It’s been quite a week here in Provincetown, and that makes it difficult to know what to write about! We’ve had the annual Re-Rooters ceremony, the death of a community icon, and flooding, flooding, flooding…
And hard to see what they might all have in common.
For some of us, the exceptionally high tides and resulting flooding was a step removed, something we could watch on ptownie’s video and say, “ooh, ah” about. For others of us—including the Unitarian Universalist Meeting House, and many people’s homes—it caused significant damage that will take months to drain, repair, and clean.
And then Richard Olsen died this week after a brief hospitalization. He was a friend, a longtime Ptown resident, and a local historian. Many of the memories recorded on Facebook’s community space were from people who had served him at various bars and restaurants over the years, when he’d commandeer a space and tell stories for hours on end. He will be missed by everyone who knew him, a true icon of Provincetown.
And on Sunday Jay Critchley braved sub-zero temperatures to offer the community the 35th Re-Rooters ceremony, purging the past year’s crimes and evils (and there were surely enough of them to keep the ceremony going for days!) and opening the community to what could, what might, happen in 2018.
And that’s the point, I think, that I’m meandering around to make. People came to the freezing-cold ceremony. People shared memories of Richard and mourned his passing. People responded to the UU’s pleas for help with its flooded first floor.
In the midst of a lot of darkness—darkness in the world, darkness in our country, even darkness as we think about the future of our own community—there is light. Every day is getting a little longer. Every time someone asks for help on local social media there’s a response.
We attract people like Richard Olsen and Jay Critchley, who make Provincetown a better and richer place. We attract people like those who offered their homes and firesides to residents without power during the storm (including, I am proud to say, ptownie’s own Michael Miller). We attract people who fret about the high cost of living here and want to do something about it, people who still manage to make art against all odds, people who care whether CVS or Amazon invade the town, people who keep the school and the nonprofit agencies and the year-round businesses going.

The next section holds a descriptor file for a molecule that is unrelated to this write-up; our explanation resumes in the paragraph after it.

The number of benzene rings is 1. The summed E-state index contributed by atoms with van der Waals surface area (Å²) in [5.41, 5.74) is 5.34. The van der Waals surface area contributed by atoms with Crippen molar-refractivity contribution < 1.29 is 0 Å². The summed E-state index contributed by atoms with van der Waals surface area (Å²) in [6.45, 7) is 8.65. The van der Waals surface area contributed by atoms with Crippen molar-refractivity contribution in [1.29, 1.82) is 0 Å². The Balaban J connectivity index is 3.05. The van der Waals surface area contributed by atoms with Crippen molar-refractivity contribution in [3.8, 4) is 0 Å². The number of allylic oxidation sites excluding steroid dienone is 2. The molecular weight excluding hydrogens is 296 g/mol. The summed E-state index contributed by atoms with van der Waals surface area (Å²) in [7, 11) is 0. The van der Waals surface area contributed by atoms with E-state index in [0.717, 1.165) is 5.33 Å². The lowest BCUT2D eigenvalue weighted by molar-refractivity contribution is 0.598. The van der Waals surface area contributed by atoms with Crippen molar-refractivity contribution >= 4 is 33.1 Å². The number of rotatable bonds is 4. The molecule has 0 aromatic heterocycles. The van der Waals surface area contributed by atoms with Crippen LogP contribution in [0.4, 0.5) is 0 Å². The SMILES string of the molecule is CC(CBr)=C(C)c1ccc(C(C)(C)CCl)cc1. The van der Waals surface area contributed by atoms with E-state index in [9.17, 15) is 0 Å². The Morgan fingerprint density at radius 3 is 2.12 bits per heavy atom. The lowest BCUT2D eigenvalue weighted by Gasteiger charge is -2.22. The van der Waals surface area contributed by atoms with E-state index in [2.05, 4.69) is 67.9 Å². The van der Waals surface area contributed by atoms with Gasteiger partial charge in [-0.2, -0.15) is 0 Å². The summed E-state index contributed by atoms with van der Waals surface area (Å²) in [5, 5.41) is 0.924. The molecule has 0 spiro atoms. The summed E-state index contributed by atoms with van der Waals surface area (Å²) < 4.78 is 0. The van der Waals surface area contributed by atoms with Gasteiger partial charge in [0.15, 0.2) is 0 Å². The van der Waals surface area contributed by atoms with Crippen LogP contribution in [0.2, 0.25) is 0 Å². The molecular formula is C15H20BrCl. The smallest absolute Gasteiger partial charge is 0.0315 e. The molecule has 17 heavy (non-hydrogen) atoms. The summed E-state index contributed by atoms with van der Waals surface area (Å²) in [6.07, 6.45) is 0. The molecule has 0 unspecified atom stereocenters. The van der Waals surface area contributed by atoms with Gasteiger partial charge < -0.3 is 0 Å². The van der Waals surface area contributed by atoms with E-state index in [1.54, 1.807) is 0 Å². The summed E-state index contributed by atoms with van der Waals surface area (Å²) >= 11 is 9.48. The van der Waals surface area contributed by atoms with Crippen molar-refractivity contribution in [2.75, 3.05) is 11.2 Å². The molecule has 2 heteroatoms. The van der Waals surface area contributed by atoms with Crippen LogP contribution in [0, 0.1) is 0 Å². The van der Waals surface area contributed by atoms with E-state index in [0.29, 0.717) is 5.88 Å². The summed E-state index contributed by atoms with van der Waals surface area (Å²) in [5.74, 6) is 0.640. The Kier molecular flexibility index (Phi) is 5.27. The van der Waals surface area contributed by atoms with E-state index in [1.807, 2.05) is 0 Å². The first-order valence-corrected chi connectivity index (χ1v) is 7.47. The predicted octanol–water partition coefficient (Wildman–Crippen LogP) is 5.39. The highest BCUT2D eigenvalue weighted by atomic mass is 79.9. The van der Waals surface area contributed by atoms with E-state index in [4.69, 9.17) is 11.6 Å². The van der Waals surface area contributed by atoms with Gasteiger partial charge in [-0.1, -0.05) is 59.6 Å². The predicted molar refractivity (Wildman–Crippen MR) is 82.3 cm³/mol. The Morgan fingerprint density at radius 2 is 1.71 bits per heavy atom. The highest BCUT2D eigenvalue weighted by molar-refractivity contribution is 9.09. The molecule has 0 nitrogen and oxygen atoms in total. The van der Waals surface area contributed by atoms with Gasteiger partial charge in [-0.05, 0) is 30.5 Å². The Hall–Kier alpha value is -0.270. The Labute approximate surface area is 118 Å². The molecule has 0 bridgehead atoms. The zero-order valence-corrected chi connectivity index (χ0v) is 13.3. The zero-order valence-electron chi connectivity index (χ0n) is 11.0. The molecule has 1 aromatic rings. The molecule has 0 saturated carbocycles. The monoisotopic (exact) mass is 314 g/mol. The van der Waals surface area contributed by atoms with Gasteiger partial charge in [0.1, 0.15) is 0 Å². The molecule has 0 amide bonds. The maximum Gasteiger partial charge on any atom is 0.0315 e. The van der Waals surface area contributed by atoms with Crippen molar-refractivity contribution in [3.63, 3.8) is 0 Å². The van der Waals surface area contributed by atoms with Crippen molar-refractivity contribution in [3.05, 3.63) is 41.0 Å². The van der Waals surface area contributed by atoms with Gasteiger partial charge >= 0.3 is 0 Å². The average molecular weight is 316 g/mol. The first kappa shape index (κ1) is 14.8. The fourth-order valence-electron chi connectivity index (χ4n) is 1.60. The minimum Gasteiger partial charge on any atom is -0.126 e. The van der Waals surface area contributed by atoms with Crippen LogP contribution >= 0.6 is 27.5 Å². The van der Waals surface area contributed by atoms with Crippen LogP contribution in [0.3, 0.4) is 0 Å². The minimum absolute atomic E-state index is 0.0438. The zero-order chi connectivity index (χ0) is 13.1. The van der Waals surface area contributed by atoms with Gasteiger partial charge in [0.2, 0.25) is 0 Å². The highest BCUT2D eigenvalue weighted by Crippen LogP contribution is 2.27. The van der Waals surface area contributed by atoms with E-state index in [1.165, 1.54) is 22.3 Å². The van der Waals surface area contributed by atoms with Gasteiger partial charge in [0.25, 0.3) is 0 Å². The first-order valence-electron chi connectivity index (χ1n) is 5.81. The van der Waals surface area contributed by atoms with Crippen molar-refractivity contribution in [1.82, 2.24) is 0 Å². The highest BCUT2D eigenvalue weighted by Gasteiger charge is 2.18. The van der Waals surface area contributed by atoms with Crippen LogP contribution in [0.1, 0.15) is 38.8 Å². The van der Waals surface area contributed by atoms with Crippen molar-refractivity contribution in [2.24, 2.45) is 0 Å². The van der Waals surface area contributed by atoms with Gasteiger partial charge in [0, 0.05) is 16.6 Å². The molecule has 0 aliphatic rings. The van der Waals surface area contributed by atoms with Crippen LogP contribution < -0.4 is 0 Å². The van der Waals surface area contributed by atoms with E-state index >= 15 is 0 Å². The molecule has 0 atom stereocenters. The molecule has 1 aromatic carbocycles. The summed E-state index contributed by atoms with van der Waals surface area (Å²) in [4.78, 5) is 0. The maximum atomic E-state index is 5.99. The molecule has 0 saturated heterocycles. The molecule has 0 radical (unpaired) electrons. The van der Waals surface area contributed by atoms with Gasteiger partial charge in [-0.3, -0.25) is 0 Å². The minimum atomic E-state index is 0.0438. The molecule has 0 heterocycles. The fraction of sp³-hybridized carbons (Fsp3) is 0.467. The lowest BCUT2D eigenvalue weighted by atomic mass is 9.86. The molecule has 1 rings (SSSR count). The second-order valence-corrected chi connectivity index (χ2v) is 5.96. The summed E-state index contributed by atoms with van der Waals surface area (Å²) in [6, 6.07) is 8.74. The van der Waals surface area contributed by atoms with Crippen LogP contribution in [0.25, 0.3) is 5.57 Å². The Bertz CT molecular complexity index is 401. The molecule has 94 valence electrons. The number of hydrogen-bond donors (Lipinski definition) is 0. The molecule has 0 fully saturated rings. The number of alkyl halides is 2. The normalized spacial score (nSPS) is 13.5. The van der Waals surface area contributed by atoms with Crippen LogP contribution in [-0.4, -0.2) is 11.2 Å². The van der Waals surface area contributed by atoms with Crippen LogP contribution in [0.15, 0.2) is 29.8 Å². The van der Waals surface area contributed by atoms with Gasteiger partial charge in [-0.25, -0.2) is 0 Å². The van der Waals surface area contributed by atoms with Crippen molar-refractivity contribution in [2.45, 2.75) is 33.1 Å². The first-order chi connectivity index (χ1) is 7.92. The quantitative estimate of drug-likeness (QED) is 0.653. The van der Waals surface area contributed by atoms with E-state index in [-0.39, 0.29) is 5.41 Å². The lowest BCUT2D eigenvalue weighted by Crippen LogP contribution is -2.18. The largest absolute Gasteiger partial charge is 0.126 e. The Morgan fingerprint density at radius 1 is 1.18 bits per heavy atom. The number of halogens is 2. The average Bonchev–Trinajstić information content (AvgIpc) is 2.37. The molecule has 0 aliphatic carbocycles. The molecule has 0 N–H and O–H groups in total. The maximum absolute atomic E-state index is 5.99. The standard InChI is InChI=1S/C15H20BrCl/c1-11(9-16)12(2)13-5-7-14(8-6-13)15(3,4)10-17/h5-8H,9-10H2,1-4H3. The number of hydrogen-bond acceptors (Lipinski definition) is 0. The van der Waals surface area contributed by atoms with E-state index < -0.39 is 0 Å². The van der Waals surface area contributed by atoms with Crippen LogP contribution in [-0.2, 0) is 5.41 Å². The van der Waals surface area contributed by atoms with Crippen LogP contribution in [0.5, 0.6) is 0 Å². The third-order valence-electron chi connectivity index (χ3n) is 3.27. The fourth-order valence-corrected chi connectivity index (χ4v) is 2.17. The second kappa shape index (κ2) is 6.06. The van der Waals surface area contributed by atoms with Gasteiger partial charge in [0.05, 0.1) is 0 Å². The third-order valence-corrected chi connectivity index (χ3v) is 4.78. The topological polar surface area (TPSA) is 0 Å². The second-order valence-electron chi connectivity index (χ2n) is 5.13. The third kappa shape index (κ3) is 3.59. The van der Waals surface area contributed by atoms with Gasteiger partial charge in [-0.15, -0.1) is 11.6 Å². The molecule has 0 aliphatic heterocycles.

And despite what 2017 brought to us, these are the people who live here. These are the people who stay through flooding and loss and discouragement.
And that gives me hope.
There is so much here to celebrate. Every week we see people posting breathtakingly beautiful photographs of the Outer Cape on social media. Any one of us has the option of starting our day with a walk on the beach or in the woods. We can warm ourselves at a variety of restaurants and bars, have pizza delivered to our doors, catch up with others in our community at trivia games and SKIP lunches and thrift shops. Provincetown isn’t just gentrification and political squabbles and seasonal insanity: if the past week has taught me anything, it’s that there is hope. There is light.
A massage therapist in town once said, “Don’t look for the pain.” She was talking about something physical: don’t keep poking that tooth with your tongue, don’t keep feeling for that strained muscle. But it’s easy to look for the other kind of pain, too. It’s easy to see everything that’s wrong, and not enough that’s right.
This week, I’m looking for the light. I’m looking for the hope. I really believe that 2018 can be so much better than 2017. To quote the great Jean-Luc Picard, let’s “make it so!”